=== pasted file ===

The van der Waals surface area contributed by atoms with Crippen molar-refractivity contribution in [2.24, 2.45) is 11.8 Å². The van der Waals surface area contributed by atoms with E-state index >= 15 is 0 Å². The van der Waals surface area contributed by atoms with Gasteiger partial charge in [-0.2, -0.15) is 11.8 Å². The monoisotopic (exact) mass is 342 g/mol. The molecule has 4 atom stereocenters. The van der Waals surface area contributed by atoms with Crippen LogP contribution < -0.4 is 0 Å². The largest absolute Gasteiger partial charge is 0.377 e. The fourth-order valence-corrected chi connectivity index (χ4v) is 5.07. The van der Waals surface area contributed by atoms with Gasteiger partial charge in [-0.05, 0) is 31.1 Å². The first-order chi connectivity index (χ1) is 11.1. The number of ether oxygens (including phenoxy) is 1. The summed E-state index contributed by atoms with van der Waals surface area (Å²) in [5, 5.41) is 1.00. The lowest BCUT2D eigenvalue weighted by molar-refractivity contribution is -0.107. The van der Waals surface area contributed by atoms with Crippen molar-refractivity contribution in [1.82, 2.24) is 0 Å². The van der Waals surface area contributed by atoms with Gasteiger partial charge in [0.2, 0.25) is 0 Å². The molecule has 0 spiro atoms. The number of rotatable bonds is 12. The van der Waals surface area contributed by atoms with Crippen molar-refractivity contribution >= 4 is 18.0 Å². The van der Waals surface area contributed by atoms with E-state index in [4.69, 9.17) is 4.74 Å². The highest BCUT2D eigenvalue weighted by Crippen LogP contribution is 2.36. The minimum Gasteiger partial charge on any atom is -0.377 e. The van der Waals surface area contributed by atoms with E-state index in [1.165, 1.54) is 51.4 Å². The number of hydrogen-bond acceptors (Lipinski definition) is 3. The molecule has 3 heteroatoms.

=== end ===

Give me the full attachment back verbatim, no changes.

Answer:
The van der Waals surface area contributed by atoms with Crippen molar-refractivity contribution in [2.24, 2.45) is 11.8 Å². The van der Waals surface area contributed by atoms with E-state index >= 15 is 0 Å². The van der Waals surface area contributed by atoms with Gasteiger partial charge in [-0.2, -0.15) is 11.8 Å². The monoisotopic (exact) mass is 342 g/mol. The molecule has 4 atom stereocenters. The van der Waals surface area contributed by atoms with Crippen LogP contribution < -0.4 is 0 Å². The largest absolute Gasteiger partial charge is 0.377 e. The fourth-order valence-corrected chi connectivity index (χ4v) is 5.07. The van der Waals surface area contributed by atoms with Gasteiger partial charge in [-0.05, 0) is 31.1 Å². The first-order chi connectivity index (χ1) is 11.1. The number of ether oxygens (including phenoxy) is 1. The summed E-state index contributed by atoms with van der Waals surface area (Å²) in [5, 5.41) is 1.00. The lowest BCUT2D eigenvalue weighted by molar-refractivity contribution is -0.107. The van der Waals surface area contributed by atoms with Crippen molar-refractivity contribution in [1.82, 2.24) is 0 Å². The van der Waals surface area contributed by atoms with Gasteiger partial charge in [0.2, 0.25) is 0 Å². The molecule has 0 spiro atoms. The number of rotatable bonds is 12. The van der Waals surface area contributed by atoms with Crippen molar-refractivity contribution >= 4 is 18.0 Å². The van der Waals surface area contributed by atoms with E-state index in [4.69, 9.17) is 4.74 Å². The highest BCUT2D eigenvalue weighted by Crippen LogP contribution is 2.36. The minimum Gasteiger partial charge on any atom is -0.377 e. The van der Waals surface area contributed by atoms with E-state index in [1.165, 1.54) is 51.4 Å². The number of hydrogen-bond acceptors (Lipinski definition) is 3. The molecule has 3 heteroatoms.